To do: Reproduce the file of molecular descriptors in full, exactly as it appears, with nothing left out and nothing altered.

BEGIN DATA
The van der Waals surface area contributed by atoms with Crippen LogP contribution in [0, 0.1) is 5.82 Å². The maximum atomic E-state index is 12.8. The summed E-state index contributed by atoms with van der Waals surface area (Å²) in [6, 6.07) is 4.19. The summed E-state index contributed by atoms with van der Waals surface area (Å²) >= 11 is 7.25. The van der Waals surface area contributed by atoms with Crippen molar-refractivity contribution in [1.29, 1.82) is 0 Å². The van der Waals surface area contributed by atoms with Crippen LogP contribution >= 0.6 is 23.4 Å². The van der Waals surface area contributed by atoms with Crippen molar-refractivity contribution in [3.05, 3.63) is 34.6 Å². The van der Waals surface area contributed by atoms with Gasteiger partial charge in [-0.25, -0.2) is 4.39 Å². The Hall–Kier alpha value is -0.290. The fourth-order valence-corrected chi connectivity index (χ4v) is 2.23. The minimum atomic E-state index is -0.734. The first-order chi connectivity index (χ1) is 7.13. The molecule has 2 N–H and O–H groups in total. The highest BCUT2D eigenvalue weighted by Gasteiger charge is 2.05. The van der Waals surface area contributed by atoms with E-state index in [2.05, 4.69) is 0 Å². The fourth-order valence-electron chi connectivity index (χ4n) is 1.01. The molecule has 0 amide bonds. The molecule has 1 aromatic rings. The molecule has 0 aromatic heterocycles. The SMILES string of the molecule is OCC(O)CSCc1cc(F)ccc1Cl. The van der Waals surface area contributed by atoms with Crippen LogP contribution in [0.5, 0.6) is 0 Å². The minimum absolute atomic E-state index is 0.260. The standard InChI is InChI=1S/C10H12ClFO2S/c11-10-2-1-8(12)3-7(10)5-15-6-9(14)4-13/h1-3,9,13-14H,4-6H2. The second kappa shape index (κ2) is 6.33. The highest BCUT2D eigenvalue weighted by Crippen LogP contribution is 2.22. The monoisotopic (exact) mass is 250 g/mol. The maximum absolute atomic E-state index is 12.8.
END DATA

The van der Waals surface area contributed by atoms with Crippen LogP contribution in [0, 0.1) is 5.82 Å². The maximum atomic E-state index is 12.8. The summed E-state index contributed by atoms with van der Waals surface area (Å²) in [6, 6.07) is 4.19. The summed E-state index contributed by atoms with van der Waals surface area (Å²) >= 11 is 7.25. The van der Waals surface area contributed by atoms with Crippen molar-refractivity contribution in [1.29, 1.82) is 0 Å². The van der Waals surface area contributed by atoms with Crippen LogP contribution >= 0.6 is 23.4 Å². The van der Waals surface area contributed by atoms with Crippen molar-refractivity contribution in [3.05, 3.63) is 34.6 Å². The van der Waals surface area contributed by atoms with Gasteiger partial charge in [-0.25, -0.2) is 4.39 Å². The Hall–Kier alpha value is -0.290. The fourth-order valence-corrected chi connectivity index (χ4v) is 2.23. The minimum atomic E-state index is -0.734. The first-order chi connectivity index (χ1) is 7.13. The molecule has 2 N–H and O–H groups in total. The highest BCUT2D eigenvalue weighted by Gasteiger charge is 2.05. The van der Waals surface area contributed by atoms with E-state index in [2.05, 4.69) is 0 Å². The fourth-order valence-electron chi connectivity index (χ4n) is 1.01. The molecule has 0 amide bonds. The molecule has 1 aromatic rings. The molecule has 0 aromatic heterocycles. The SMILES string of the molecule is OCC(O)CSCc1cc(F)ccc1Cl. The van der Waals surface area contributed by atoms with Crippen LogP contribution in [0.5, 0.6) is 0 Å². The minimum absolute atomic E-state index is 0.260. The standard InChI is InChI=1S/C10H12ClFO2S/c11-10-2-1-8(12)3-7(10)5-15-6-9(14)4-13/h1-3,9,13-14H,4-6H2. The second kappa shape index (κ2) is 6.33. The highest BCUT2D eigenvalue weighted by Crippen LogP contribution is 2.22. The monoisotopic (exact) mass is 250 g/mol. The maximum absolute atomic E-state index is 12.8.